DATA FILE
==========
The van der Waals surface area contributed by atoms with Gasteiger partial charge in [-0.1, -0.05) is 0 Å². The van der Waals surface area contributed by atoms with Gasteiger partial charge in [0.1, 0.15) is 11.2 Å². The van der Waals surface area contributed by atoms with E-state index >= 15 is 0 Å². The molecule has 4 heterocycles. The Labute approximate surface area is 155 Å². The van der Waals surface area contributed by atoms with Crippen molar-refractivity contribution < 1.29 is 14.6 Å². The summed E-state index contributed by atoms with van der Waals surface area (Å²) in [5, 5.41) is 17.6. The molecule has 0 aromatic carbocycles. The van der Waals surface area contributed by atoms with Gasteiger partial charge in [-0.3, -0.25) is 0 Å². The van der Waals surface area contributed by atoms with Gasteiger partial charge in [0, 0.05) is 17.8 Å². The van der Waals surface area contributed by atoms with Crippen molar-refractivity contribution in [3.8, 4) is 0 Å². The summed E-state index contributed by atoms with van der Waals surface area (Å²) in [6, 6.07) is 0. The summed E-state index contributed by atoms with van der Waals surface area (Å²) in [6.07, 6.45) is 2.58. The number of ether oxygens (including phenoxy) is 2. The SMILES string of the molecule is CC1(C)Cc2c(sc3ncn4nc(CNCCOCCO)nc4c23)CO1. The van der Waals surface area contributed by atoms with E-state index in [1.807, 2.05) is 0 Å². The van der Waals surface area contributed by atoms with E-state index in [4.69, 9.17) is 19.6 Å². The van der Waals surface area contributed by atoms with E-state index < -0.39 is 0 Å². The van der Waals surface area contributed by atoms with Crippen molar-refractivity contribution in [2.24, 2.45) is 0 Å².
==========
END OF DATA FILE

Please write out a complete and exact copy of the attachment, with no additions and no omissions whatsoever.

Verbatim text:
The van der Waals surface area contributed by atoms with Gasteiger partial charge in [-0.1, -0.05) is 0 Å². The van der Waals surface area contributed by atoms with Gasteiger partial charge in [0.1, 0.15) is 11.2 Å². The van der Waals surface area contributed by atoms with E-state index >= 15 is 0 Å². The molecule has 4 heterocycles. The Labute approximate surface area is 155 Å². The van der Waals surface area contributed by atoms with Crippen molar-refractivity contribution < 1.29 is 14.6 Å². The summed E-state index contributed by atoms with van der Waals surface area (Å²) in [5, 5.41) is 17.6. The molecule has 0 aromatic carbocycles. The van der Waals surface area contributed by atoms with Gasteiger partial charge in [-0.3, -0.25) is 0 Å². The van der Waals surface area contributed by atoms with Gasteiger partial charge in [0, 0.05) is 17.8 Å². The van der Waals surface area contributed by atoms with Crippen molar-refractivity contribution in [3.8, 4) is 0 Å². The summed E-state index contributed by atoms with van der Waals surface area (Å²) in [6, 6.07) is 0. The summed E-state index contributed by atoms with van der Waals surface area (Å²) in [6.07, 6.45) is 2.58. The number of ether oxygens (including phenoxy) is 2. The SMILES string of the molecule is CC1(C)Cc2c(sc3ncn4nc(CNCCOCCO)nc4c23)CO1. The van der Waals surface area contributed by atoms with E-state index in [1.807, 2.05) is 0 Å². The van der Waals surface area contributed by atoms with E-state index in [4.69, 9.17) is 19.6 Å². The van der Waals surface area contributed by atoms with E-state index < -0.39 is 0 Å². The van der Waals surface area contributed by atoms with Crippen molar-refractivity contribution in [2.24, 2.45) is 0 Å².